Why is Tommy Le Dead?

Tommy Le was killed by police officers on June 14th of this year.

Only hours away from his high school graduation ceremony at South Seattle Community College, 20-year-old Le, a Vietnamese immigrant, was shot by police officers in Burien, just outside of Seattle. According to authorities, they received calls in the early morning hours of the 14th that there had been gunshots in the area. Once on the scene, it appeared that a resident had fired a warning shot at Le, as he had allegedly been harassing the resident’s girlfriend.

It was reported that Le had been wielding a knife or sharp object, threatening people with it, pursuing them, crying out that he was “the creator” as well as “I am the killer.” It was also said that Le pounded on the door of a homeowner while yelling these things.

Two King County sheriff deputies confronted Le and reportedly tasered him when they say he charged at them. When the tasers did not stop Le, reports state that Sheriff’s deputy Cesar Molina opened fire on Le, shooting him three times and killing him. Deputies said they acted in self defense, as they claimed Le was holding a knife in his hand.

It wasn’t until the following week, when Seattle Weekly questioned the Sheriff’s Office that it was revealed that Le had in fact not been carrying a knife, but a pen instead.

An ink pen.

Even after Le was shot and dead at the scene, officers did not publicly acknowledge that Le’s “weapon” had been a pen. They proceeded to search Le’s home for a knife, as it was suspected that he had been carrying a knife, then had gone home and replaced it with the pen.

When the Sheriff’s office informed Le’s family of his death, they told them he had been armed with a knife.

At the time, the circumstances surrounding Le’s death lacked detail. What exactly happened? Why did two Sheriff’s deputies, officers trained to disarm assailants using non-lethal force, feel the need to shoot Le, hardly a hulking presence at a little over 100 pounds? Why did it take so long for the truth to come out about the pen?

Why further injure his family by telling them that their son was an armed aggressor at the time of his death?

What happened that night?

Until recently, the facts were hazy. Then Le’s autopsy report was released a few days ago.

According to the autopsy, Le was shot twice in the back, once in the back of his hand. There is no way that Le was advancing upon the officers, as reported, if the bullet entry wounds are on his back. If the officers’ story was true, then he would have been shot in the chest.

Additionally, Le’s toxicology report came back clean; the Sheriff’s Office has requested further tests for “LSD or mushrooms” and is awaiting results. And though Le may have been suffering from a “mental health crisis” at the time, “he had no history of mental illness” and his peers and teachers characterized him as easy to talk to, “bubbly”, and “goofy”. Le had no criminal record.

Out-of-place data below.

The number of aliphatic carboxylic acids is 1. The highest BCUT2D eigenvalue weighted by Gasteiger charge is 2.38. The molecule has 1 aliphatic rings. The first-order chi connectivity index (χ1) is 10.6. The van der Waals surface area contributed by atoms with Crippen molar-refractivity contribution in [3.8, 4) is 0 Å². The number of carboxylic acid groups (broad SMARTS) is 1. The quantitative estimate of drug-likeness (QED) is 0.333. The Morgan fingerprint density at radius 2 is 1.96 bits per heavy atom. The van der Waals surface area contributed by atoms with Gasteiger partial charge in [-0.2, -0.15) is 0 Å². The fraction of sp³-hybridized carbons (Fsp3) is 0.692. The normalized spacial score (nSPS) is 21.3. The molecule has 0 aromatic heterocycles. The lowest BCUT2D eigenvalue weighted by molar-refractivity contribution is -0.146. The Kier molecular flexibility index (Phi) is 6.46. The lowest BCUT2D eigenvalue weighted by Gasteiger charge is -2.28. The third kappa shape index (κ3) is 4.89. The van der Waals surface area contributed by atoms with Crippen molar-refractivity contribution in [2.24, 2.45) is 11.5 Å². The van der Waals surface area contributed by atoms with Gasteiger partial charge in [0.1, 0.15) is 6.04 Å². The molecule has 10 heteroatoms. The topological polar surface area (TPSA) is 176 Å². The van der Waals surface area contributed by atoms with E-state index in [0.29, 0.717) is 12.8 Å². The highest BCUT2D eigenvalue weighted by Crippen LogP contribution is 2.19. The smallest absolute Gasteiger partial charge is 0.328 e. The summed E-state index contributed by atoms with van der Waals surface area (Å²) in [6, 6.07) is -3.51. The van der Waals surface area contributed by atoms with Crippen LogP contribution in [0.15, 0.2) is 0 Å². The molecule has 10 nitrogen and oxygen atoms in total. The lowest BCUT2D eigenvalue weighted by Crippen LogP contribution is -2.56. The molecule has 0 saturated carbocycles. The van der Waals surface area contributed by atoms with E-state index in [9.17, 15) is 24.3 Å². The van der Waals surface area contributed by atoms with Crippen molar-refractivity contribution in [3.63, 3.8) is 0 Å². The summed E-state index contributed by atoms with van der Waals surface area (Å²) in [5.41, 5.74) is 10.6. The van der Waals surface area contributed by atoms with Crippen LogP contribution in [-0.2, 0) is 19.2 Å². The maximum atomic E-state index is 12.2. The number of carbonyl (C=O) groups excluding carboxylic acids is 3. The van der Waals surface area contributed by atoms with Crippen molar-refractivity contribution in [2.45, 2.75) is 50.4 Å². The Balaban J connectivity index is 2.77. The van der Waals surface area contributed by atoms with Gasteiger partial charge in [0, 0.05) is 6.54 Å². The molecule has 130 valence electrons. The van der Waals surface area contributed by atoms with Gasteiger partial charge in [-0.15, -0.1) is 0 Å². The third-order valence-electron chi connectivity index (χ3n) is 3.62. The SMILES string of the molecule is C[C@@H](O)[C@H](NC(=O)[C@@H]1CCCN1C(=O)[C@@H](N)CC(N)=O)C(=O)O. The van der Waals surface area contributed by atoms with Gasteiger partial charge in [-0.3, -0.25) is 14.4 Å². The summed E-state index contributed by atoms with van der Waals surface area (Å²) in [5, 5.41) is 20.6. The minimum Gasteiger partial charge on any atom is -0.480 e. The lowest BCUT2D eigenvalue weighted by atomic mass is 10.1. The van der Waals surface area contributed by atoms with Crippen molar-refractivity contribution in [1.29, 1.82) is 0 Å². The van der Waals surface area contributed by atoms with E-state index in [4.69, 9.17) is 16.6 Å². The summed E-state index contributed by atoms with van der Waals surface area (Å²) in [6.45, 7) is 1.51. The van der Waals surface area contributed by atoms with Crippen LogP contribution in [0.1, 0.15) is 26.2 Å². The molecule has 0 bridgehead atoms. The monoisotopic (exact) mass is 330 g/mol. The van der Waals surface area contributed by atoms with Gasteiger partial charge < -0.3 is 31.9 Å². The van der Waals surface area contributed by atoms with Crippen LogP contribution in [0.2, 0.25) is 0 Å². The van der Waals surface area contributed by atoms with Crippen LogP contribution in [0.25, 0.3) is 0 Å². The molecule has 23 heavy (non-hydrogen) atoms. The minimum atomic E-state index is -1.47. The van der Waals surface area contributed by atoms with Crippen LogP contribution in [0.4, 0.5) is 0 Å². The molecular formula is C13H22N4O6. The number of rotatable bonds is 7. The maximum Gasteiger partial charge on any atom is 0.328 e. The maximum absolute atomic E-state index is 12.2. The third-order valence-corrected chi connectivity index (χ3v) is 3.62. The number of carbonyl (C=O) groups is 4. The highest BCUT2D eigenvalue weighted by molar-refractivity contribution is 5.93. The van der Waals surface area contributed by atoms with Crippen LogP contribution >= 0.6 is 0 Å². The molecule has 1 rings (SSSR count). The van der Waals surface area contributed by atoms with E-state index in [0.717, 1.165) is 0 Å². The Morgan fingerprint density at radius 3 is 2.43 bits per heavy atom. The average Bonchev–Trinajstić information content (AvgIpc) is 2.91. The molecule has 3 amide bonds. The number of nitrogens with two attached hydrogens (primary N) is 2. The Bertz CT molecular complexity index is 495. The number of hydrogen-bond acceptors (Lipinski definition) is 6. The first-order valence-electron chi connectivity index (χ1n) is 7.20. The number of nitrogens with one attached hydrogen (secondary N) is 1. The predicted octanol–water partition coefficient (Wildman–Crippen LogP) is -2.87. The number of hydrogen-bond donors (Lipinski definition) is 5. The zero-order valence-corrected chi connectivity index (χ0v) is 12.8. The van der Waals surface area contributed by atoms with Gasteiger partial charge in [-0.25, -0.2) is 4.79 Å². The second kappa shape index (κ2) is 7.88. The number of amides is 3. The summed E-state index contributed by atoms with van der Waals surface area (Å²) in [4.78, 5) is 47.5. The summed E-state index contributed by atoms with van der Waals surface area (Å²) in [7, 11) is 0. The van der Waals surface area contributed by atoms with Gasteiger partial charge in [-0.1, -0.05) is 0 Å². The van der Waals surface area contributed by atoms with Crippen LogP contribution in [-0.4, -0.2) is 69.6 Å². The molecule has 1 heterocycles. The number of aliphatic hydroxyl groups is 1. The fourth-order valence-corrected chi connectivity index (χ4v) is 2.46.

The Le family is filing a federal civil rights violation lawsuit and a $20 million wrongful death lawsuit against King County, the King County Sheriff’s Office, and Sheriff John Urquhart.

Again, what happened on the night Tommy Le was killed?

Whatever occurred, it seems clear that Le should not be dead. He was unarmed, in mental distress (perhaps in need of help instead of aggression), and was not  “charging” at officers as previously stated. At least one aspect of Tommy Le’s death, as reported by police, appears to be a lie. At least one aspect.

The question that remains, the question that adds an even more upsetting angle to Le’s case, is what did Le’s race have to do with the shooting?

Would Le have been shot if he was white?

Though statistically, Black Americans are “more than twice as likely to be killed by police than Whites or Asians” South and Southeast Asian people in America are more likely to be killed by police than East Asians. “Middle Eastern and South Asian Americans are 3.5 times more likely — and, Southeast Asian Americans are nearly six times more likely.” 

And furthermore, why has there been so little coverage of Le’s killing? Why does a Vietnamese-American get fewer headlines?

Not to insinuate that it is a contest regarding police violence enacted upon people of color – what a horrible contest that would be – but bringing awareness to cases of race-related crimes perpetrated by officers of the law can only strengthen public awareness that there is a problem. That simply being “not white” in America can be an admission of guilt punishable in the most extreme manner.

Like Michael Brown, like Philando Castile, like Charleena Lyles, like Fong Lee – a 19-year-old Hmong-American shot by police, who then allegedly planted a gun by his body to strengthen their defense – like all of these Americans who were profiled because of their race and nothing more, Tommy Le deserves justice. And as Americans, we deserve to know the truth about Tommy Le’s death.

Le’s case is still pending, with the Sheriff’s Office claiming that they cannot comment at this time.

Will Tommy Le get justice? With every case, one can only hope that this time things will be different.

Tommy Le’s family is raising funds to assist with funeral expenses and legal costs.

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Louise Hung

An American writer living in Japan, Louise is a contributor and researcher for the Order of the Good Death and Ask a Mortician. You can find her on Twitter @LouiseHung1.

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